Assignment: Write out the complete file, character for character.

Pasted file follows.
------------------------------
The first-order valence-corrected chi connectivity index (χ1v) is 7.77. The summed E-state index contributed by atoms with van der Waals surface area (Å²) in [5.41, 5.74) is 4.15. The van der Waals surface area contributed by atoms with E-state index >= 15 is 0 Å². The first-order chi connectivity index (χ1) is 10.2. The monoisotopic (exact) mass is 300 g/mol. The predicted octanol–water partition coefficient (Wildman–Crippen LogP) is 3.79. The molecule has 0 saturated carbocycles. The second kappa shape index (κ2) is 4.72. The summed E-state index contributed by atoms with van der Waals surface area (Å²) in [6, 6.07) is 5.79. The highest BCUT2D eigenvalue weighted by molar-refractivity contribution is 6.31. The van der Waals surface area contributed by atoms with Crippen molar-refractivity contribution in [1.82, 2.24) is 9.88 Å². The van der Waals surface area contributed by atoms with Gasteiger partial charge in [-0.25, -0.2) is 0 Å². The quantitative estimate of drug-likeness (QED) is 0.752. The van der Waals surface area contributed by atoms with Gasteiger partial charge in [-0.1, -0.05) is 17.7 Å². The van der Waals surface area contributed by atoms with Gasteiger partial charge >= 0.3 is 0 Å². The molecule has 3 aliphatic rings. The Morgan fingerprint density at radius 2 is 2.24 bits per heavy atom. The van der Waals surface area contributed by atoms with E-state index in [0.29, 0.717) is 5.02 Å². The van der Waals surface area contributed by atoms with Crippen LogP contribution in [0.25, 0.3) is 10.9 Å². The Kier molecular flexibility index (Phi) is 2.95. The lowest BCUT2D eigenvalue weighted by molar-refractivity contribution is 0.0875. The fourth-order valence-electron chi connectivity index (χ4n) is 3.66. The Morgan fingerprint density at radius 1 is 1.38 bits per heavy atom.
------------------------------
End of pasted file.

The first-order valence-corrected chi connectivity index (χ1v) is 7.77. The summed E-state index contributed by atoms with van der Waals surface area (Å²) in [5.41, 5.74) is 4.15. The van der Waals surface area contributed by atoms with E-state index >= 15 is 0 Å². The first-order chi connectivity index (χ1) is 10.2. The monoisotopic (exact) mass is 300 g/mol. The predicted octanol–water partition coefficient (Wildman–Crippen LogP) is 3.79. The molecule has 0 saturated carbocycles. The second kappa shape index (κ2) is 4.72. The summed E-state index contributed by atoms with van der Waals surface area (Å²) in [6, 6.07) is 5.79. The highest BCUT2D eigenvalue weighted by molar-refractivity contribution is 6.31. The van der Waals surface area contributed by atoms with Crippen molar-refractivity contribution in [1.82, 2.24) is 9.88 Å². The van der Waals surface area contributed by atoms with Gasteiger partial charge in [-0.25, -0.2) is 0 Å². The quantitative estimate of drug-likeness (QED) is 0.752. The van der Waals surface area contributed by atoms with Gasteiger partial charge in [-0.1, -0.05) is 17.7 Å². The van der Waals surface area contributed by atoms with Gasteiger partial charge >= 0.3 is 0 Å². The molecule has 3 aliphatic rings. The Morgan fingerprint density at radius 2 is 2.24 bits per heavy atom. The van der Waals surface area contributed by atoms with E-state index in [0.29, 0.717) is 5.02 Å². The van der Waals surface area contributed by atoms with Crippen LogP contribution in [0.25, 0.3) is 10.9 Å². The Kier molecular flexibility index (Phi) is 2.95. The lowest BCUT2D eigenvalue weighted by molar-refractivity contribution is 0.0875. The fourth-order valence-electron chi connectivity index (χ4n) is 3.66. The Morgan fingerprint density at radius 1 is 1.38 bits per heavy atom.